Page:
The instructor constructs at the blackboard, at the side of the example tree, a table whose lines should be in parallel with the levels (rows) of the tree, with 3 additional last lines as below. The second column indicates how many nodes exist in each level, and the third column how many comparisons are made in each level. The generalization of the last 3 lines should be carefully explained.

 Level Nodes Compar. 0 1 n-1 1 2 n-2 2 4 n-4 3 8 n-8 ... ... ... m-1 2m-1 n-n/2 m 2m n-n=0

Therefore, the total number of comparisons C is given by the sum of all the terms of the last column, less the one of the last line, that is, up to line m-1:

C = (n-1) + (n-2) + (n-4) + (n-8) + ... + (n-n/2)

As there are m terms to be added (counting from 0 to m-1, in the leftmost column),

C = mn - (1 + 2 + 4 + 8 + ... + n/2)

The instructor observes that the second term of the last formula indicates the total number of nodes of a binary tree with n/2 leaves. Showing several levels of the tree at the blackboard, he observes that, if some level of any binary tree has k nodes, the total number of nodes from the root to that level is always 2k-1. This can be easily proven by finite induction on the number of levels m, but if the students don't know proofs by induction, this would be too much. Thus,

C = mn - 2(n/2) - 1

It remains to calculate m, which corresponds to the level number of the leaves (or the height of the tree minus one). But, by construction, the number of nodes in the level of the leaves is the number n of values we want to sort. Observing the table, we have

2m = n

which can be seen in the example tree (for m=3, 2m=23=8). Taking the base 2 logarithm of both sides,

log22m = log2n

mlog22 = log2n

m = log2n

It is interesting to observe that this formula permits the calculation of the height m+1 of a given binary tree given its number of leaves n.

Therefore, the total number of comparisons in the worst case will be

C = nlog2n - n + 1

It is important to observe that this formula is valid for n equals to a power of 2. If n is not a power of 2, it is always possible to complete the leaves that would be empty, placing in them a number larger than any of the values to be ordered (that is, playing the role of infinite). After sorting the cards, those that contain this number will be at the end of the pile and should be removed. Thus, for certain integer positive values n and m such that 2m-1<n<2m, one should take m for the calculation of the number of comparisons.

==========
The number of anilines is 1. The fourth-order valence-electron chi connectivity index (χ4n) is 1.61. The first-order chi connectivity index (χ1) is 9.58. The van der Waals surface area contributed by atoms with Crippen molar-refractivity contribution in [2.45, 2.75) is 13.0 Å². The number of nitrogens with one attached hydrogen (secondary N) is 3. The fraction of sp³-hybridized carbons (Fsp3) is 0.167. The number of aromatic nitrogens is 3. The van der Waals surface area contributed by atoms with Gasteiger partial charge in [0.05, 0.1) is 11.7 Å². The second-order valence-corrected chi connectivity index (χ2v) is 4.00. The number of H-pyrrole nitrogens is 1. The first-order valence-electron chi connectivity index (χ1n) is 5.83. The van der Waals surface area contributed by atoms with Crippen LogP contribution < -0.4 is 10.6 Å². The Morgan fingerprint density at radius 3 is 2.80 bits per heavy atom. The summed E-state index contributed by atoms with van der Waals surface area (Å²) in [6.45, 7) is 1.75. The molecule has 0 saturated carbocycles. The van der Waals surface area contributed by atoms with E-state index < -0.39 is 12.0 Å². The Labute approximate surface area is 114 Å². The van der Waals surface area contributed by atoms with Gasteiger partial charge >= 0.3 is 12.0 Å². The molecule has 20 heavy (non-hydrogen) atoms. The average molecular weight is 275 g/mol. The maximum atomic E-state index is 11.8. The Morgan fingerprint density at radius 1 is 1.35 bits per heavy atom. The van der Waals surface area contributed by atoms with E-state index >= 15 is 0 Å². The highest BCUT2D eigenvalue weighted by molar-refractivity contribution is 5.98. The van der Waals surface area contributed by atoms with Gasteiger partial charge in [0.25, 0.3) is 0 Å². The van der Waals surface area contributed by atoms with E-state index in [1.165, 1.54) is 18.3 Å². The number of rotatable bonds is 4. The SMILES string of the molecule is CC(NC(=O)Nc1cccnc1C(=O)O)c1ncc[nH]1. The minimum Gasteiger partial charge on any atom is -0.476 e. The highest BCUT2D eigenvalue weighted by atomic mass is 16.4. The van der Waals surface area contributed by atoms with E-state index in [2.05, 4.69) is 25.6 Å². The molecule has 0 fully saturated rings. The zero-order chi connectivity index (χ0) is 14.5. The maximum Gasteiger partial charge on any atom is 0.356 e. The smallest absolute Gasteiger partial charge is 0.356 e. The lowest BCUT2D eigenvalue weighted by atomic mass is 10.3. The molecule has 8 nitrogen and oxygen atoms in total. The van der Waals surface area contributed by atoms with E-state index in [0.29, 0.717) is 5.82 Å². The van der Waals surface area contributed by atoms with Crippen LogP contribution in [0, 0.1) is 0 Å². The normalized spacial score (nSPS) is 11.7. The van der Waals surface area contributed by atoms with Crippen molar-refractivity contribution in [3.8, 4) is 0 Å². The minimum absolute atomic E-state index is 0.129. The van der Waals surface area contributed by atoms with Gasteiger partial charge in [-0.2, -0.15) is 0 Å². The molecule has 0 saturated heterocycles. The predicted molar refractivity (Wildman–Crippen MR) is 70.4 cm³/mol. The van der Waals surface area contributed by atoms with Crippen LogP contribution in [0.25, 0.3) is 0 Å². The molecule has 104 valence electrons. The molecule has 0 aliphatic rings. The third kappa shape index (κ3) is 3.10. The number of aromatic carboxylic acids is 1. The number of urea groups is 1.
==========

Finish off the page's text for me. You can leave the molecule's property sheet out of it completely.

The table below shows, for the worst cases, the number of comparisons for the quadratic and binary merge methods:

 n n(n-1)/2 nlog2n - n + 1 1 0 0 2 1 1 4 6 5 8 28 17 16 120 49 32 496 129 64 2.016 321 128 8.028 769 256 32.640 1.793 512 130.816 4.097 1024 523.776 9.217 2048 2.096.128 20.481 4096 8.386.560 45.057 8192 33.550.336 98.305

It would be interesting for the instructor to call the attention to the fact that in the quadratic method, in the limit there are n2 comparisons (represented as O(n2), read "of the order of n2"), that is, as the number of elements doubles for each new row, the number of comparisons practically quadruplicates. In the binary merge method at the limit one has nlog2n comparisons (represented as O(nlog2n)); as the logarithm is a function that tends to increase very little with the increase of its argument, the tendency is the number of comparisons almost doubling when doubling the number of values to be sorted. This can be seen in the table above.